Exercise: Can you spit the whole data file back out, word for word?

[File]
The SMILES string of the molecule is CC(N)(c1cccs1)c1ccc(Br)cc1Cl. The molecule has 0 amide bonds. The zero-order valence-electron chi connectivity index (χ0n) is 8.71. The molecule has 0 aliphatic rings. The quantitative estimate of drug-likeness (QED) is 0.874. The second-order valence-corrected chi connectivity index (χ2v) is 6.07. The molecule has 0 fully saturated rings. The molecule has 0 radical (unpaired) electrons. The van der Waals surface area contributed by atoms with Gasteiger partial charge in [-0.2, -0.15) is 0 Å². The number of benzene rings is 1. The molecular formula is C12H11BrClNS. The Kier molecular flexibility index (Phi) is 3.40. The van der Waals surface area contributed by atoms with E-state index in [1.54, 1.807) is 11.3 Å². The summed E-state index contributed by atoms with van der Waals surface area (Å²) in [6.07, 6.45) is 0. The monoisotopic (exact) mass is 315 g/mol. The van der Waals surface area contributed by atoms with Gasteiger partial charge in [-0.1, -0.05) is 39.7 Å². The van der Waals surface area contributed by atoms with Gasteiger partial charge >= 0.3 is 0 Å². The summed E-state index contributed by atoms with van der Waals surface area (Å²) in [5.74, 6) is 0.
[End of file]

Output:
The SMILES string of the molecule is CC(N)(c1cccs1)c1ccc(Br)cc1Cl. The molecule has 0 amide bonds. The zero-order valence-electron chi connectivity index (χ0n) is 8.71. The molecule has 0 aliphatic rings. The quantitative estimate of drug-likeness (QED) is 0.874. The second-order valence-corrected chi connectivity index (χ2v) is 6.07. The molecule has 0 fully saturated rings. The molecule has 0 radical (unpaired) electrons. The van der Waals surface area contributed by atoms with Gasteiger partial charge in [-0.2, -0.15) is 0 Å². The number of benzene rings is 1. The molecular formula is C12H11BrClNS. The Kier molecular flexibility index (Phi) is 3.40. The van der Waals surface area contributed by atoms with E-state index in [1.54, 1.807) is 11.3 Å². The summed E-state index contributed by atoms with van der Waals surface area (Å²) in [6.07, 6.45) is 0. The monoisotopic (exact) mass is 315 g/mol. The van der Waals surface area contributed by atoms with Gasteiger partial charge in [-0.1, -0.05) is 39.7 Å². The van der Waals surface area contributed by atoms with Gasteiger partial charge >= 0.3 is 0 Å². The summed E-state index contributed by atoms with van der Waals surface area (Å²) in [5.74, 6) is 0.